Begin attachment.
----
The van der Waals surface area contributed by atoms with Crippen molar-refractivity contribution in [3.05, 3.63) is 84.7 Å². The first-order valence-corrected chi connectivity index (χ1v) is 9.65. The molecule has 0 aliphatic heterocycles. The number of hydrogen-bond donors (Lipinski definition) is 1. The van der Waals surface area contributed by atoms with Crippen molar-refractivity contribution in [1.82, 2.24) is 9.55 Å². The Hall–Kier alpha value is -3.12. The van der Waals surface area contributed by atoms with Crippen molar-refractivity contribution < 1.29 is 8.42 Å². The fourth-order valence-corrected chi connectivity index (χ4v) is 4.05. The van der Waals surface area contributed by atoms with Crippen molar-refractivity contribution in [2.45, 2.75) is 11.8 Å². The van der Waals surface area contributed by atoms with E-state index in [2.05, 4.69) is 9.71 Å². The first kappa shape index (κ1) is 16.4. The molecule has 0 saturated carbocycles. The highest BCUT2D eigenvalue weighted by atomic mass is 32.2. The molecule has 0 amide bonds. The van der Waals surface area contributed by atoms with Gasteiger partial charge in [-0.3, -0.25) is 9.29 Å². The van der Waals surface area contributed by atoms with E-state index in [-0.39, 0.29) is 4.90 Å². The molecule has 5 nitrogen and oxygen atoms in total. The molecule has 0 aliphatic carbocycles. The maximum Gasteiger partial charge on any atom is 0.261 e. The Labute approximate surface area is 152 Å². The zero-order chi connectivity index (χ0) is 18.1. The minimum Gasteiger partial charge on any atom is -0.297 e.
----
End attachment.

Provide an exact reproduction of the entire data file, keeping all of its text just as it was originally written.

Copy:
The van der Waals surface area contributed by atoms with Crippen molar-refractivity contribution in [3.05, 3.63) is 84.7 Å². The first-order valence-corrected chi connectivity index (χ1v) is 9.65. The molecule has 0 aliphatic heterocycles. The number of hydrogen-bond donors (Lipinski definition) is 1. The van der Waals surface area contributed by atoms with Crippen molar-refractivity contribution in [1.82, 2.24) is 9.55 Å². The Hall–Kier alpha value is -3.12. The van der Waals surface area contributed by atoms with Crippen molar-refractivity contribution < 1.29 is 8.42 Å². The fourth-order valence-corrected chi connectivity index (χ4v) is 4.05. The van der Waals surface area contributed by atoms with Crippen molar-refractivity contribution in [2.45, 2.75) is 11.8 Å². The van der Waals surface area contributed by atoms with E-state index in [2.05, 4.69) is 9.71 Å². The first kappa shape index (κ1) is 16.4. The molecule has 0 saturated carbocycles. The highest BCUT2D eigenvalue weighted by atomic mass is 32.2. The molecule has 0 amide bonds. The van der Waals surface area contributed by atoms with Gasteiger partial charge in [-0.3, -0.25) is 9.29 Å². The van der Waals surface area contributed by atoms with E-state index in [-0.39, 0.29) is 4.90 Å². The molecule has 5 nitrogen and oxygen atoms in total. The molecule has 0 aliphatic carbocycles. The maximum Gasteiger partial charge on any atom is 0.261 e. The Labute approximate surface area is 152 Å². The zero-order chi connectivity index (χ0) is 18.1. The minimum Gasteiger partial charge on any atom is -0.297 e.